Arthur Milkh: Freedom of speech under dangerous attack from left – we must preserve it
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Talk radio host and founder of PragerU Dennis Prager goes inside his new documentary film ‘No Safe Spaces.’
Strange days, indeed, when America’s free press opposes free speech.
"Free speech is killing us," headlined a New York Times op-ed. Its author, New Yorker staff writer Andrew Marantz, argued that “hate speech” leads to violence. Worse, he claims it can cause totalitarianism and even genocide.
To avoid this fate, Marantz says we must rethink the First Amendment, which would include government and private companies striving to limit “hate speech.” He agrees with a former American Civil Liberties Union official that one day in the not-so-distant future, legal “protection of hate speech” will “seem ridiculous in retrospect.”
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Some governments have already tried to outlaw “hate speech.” The United Kingdom, for example, criminalizes it. Nevertheless, violent anti-Semitic hate crimes are 13 times more likely to occur there than in the U.S. France also criminalizes anti-Semitic speech. And yet violent anti-Semitic hate crimes are four times more likely to occur in France than in the U.S.
Even Human Rights Watch admits that “a careful review of the experience of many other countries … has made clear that there is little connection in practice between draconian hate speech laws and the lessoning of ethnic and racial violence or tension.”
By asserting that hate speech leads to mass violence, the left hopes to persuade Americans to relinquish their right to free speech. To make that more palatable, they insist that freedom of speech is merely a “value,” instead of a right.
A value is something perishable: today we hold one value, but as the times change, we may hold another one. For instance, nearly all of America valued traditional marriage just 10 years ago, yet today many value same-sex marriage. Values are determined by public opinion — or, perhaps more precisely, by elites who inform, not to say manipulate, it.
Rights, to the contrary, are non-negotiable; they belong to each individual by nature; societies are created for their protection. Speech is an inalienable right because it is the expression of thought, and our minds belong to us by nature. Rights, in other words, should determine the horizon of public opinion, not the other way around.
But, Marantz tells us, freedom of speech is merely a value, and "like all values, it must be held in tension with others, such as equality, safety and robust democratic participation."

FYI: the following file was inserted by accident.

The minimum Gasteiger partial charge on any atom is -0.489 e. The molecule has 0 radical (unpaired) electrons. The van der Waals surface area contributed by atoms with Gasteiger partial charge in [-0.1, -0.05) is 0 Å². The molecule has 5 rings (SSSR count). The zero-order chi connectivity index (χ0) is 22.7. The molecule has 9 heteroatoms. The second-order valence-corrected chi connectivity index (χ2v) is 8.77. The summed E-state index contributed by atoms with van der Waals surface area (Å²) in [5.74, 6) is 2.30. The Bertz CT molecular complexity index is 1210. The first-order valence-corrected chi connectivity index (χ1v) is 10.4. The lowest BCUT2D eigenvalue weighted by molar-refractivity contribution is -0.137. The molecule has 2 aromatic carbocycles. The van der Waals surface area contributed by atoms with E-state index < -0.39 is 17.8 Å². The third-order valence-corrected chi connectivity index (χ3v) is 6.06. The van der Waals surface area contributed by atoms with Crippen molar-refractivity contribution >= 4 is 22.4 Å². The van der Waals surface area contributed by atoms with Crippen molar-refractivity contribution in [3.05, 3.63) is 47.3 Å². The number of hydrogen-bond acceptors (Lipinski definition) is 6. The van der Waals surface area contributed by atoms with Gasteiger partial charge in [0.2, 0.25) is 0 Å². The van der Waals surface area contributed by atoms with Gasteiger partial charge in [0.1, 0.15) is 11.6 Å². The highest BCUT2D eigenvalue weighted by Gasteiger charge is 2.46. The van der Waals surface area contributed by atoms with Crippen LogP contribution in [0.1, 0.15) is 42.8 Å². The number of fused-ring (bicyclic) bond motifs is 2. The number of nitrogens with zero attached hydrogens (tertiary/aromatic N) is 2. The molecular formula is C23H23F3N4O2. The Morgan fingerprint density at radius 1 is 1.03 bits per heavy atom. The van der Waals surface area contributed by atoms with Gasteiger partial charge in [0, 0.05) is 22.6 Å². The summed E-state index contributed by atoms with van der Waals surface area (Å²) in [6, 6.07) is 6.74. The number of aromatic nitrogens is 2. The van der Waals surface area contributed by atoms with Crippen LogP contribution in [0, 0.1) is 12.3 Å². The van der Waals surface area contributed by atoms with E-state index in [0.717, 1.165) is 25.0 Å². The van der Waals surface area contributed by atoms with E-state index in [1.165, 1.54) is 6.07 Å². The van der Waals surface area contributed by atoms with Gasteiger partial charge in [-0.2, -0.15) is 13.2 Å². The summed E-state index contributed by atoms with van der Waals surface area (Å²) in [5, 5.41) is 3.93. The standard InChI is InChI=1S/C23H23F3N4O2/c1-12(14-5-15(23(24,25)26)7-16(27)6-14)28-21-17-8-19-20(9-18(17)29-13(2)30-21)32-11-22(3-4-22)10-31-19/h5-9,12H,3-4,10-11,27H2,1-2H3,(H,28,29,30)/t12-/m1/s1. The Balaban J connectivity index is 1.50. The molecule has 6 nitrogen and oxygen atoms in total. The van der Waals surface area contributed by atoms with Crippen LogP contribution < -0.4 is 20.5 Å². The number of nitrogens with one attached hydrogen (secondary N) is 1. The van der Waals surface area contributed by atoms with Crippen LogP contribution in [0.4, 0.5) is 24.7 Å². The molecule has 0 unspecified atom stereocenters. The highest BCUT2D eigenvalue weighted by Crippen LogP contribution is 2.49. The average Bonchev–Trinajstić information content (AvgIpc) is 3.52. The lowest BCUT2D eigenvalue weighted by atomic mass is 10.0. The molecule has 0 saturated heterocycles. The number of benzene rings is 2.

Note the other “values” identified here. This is no random wish list. It’s a short, cryptic summary of the genuine aims that many restriction advocates seek to achieve, of which “equality” is the key.
Equality once meant that all human beings have the same rights as all other citizens — like voting rights, property rights, or speech rights. Today, by contrast, many restriction advocates understand equality to mean psychological equality or equal self-respect.
Since the so-called dominant groups in American society already have enough self-respect or “white privilege,” the allegedly oppressed minority groups must be enabled to liberate themselves from oppression, find their identities, and assert their self-respect.
Censorship advocates believe that free speech inhibits their liberation, both preventing these identities from coming into being, and harming them once they do. This is what it means to equate speech with violence.
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Society, in the censors’ view, must be devoted to preventing oppressed groups from feelings of contempt — even if such feelings arise from rational, fact-based criticism. Only celebration of these groups can guarantee full inclusion.
But this new speech paradigm is a one-way street: allegedly oppressed groups not only should be able to speak freely and critically about the dominant group; their liberation depends on such antagonistic speech.
As censorship advocate Mari Matsuda has written, “Expressions of hatred, revulsion, and anger directed against historically dominant-group members by subordinate-group members” should not be banned. In fact, “hate speech that comes from an experience of oppression” should be tolerated. Outlawing hate speech, in effect, creates more hate speech — just of the right kind.
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Of course we should be civil with our fellow citizens. But taking away fundamental rights from a free people cannot be done without consequences.
Speech criminalization has not worked well in Europe: there, “hate speech” laws not only fail to achieve their explicit goals, but they have helped bring about the rule of petty, bureaucratic tyrants who chill speech, on the one hand, and have ushered in explosive, rebellious politics, on the other.
Why would the Times lend its pages to the cause of suppressing free speech? Perhaps it feels that in a nation where the dominant group rejects its progressive views on topics like immigration, criminality, and the health of the family, the Times would be in a better position to rule public discussions and set society’s tone.
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